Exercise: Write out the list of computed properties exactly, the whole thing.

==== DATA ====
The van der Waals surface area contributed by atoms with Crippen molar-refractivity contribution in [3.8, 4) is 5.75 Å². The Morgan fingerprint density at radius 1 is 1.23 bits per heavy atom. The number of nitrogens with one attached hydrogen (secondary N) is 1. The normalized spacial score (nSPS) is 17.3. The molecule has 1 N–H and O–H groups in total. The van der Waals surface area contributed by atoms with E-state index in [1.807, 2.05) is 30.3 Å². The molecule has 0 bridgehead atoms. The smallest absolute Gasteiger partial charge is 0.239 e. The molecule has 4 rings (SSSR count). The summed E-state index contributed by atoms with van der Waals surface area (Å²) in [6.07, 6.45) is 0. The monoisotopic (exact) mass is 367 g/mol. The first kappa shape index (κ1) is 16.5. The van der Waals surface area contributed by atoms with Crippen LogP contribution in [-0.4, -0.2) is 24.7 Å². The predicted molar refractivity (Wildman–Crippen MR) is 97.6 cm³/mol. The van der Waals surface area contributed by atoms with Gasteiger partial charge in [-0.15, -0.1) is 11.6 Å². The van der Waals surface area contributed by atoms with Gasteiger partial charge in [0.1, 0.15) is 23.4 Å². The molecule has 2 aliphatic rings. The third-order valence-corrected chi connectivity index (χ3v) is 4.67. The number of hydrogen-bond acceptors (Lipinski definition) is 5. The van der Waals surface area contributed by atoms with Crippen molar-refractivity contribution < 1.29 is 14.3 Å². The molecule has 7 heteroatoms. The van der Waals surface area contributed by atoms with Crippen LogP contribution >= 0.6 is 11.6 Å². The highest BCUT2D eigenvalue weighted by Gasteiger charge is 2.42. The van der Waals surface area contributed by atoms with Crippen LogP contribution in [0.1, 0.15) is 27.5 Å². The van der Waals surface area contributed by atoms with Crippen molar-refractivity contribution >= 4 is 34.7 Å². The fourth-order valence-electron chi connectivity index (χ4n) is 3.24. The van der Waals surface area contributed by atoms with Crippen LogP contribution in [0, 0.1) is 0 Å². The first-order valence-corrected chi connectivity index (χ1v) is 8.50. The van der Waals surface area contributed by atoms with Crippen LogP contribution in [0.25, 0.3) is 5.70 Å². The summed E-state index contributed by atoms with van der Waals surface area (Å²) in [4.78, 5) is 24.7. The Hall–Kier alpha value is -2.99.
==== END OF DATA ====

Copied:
The van der Waals surface area contributed by atoms with Crippen molar-refractivity contribution in [3.8, 4) is 5.75 Å². The Morgan fingerprint density at radius 1 is 1.23 bits per heavy atom. The number of nitrogens with one attached hydrogen (secondary N) is 1. The normalized spacial score (nSPS) is 17.3. The molecule has 1 N–H and O–H groups in total. The van der Waals surface area contributed by atoms with E-state index in [1.807, 2.05) is 30.3 Å². The molecule has 0 bridgehead atoms. The smallest absolute Gasteiger partial charge is 0.239 e. The molecule has 4 rings (SSSR count). The summed E-state index contributed by atoms with van der Waals surface area (Å²) in [6.07, 6.45) is 0. The monoisotopic (exact) mass is 367 g/mol. The first kappa shape index (κ1) is 16.5. The van der Waals surface area contributed by atoms with Crippen LogP contribution in [-0.4, -0.2) is 24.7 Å². The predicted molar refractivity (Wildman–Crippen MR) is 97.6 cm³/mol. The van der Waals surface area contributed by atoms with Gasteiger partial charge in [-0.15, -0.1) is 11.6 Å². The van der Waals surface area contributed by atoms with Gasteiger partial charge in [0.1, 0.15) is 23.4 Å². The molecule has 2 aliphatic rings. The third-order valence-corrected chi connectivity index (χ3v) is 4.67. The number of hydrogen-bond acceptors (Lipinski definition) is 5. The van der Waals surface area contributed by atoms with Crippen molar-refractivity contribution < 1.29 is 14.3 Å². The molecule has 7 heteroatoms. The van der Waals surface area contributed by atoms with Crippen LogP contribution >= 0.6 is 11.6 Å². The highest BCUT2D eigenvalue weighted by Gasteiger charge is 2.42. The van der Waals surface area contributed by atoms with Crippen LogP contribution in [0.1, 0.15) is 27.5 Å². The van der Waals surface area contributed by atoms with Crippen molar-refractivity contribution >= 4 is 34.7 Å². The fourth-order valence-electron chi connectivity index (χ4n) is 3.24. The van der Waals surface area contributed by atoms with Crippen LogP contribution in [0, 0.1) is 0 Å². The first-order valence-corrected chi connectivity index (χ1v) is 8.50. The van der Waals surface area contributed by atoms with Crippen LogP contribution in [0.25, 0.3) is 5.70 Å². The summed E-state index contributed by atoms with van der Waals surface area (Å²) in [4.78, 5) is 24.7. The Hall–Kier alpha value is -2.99.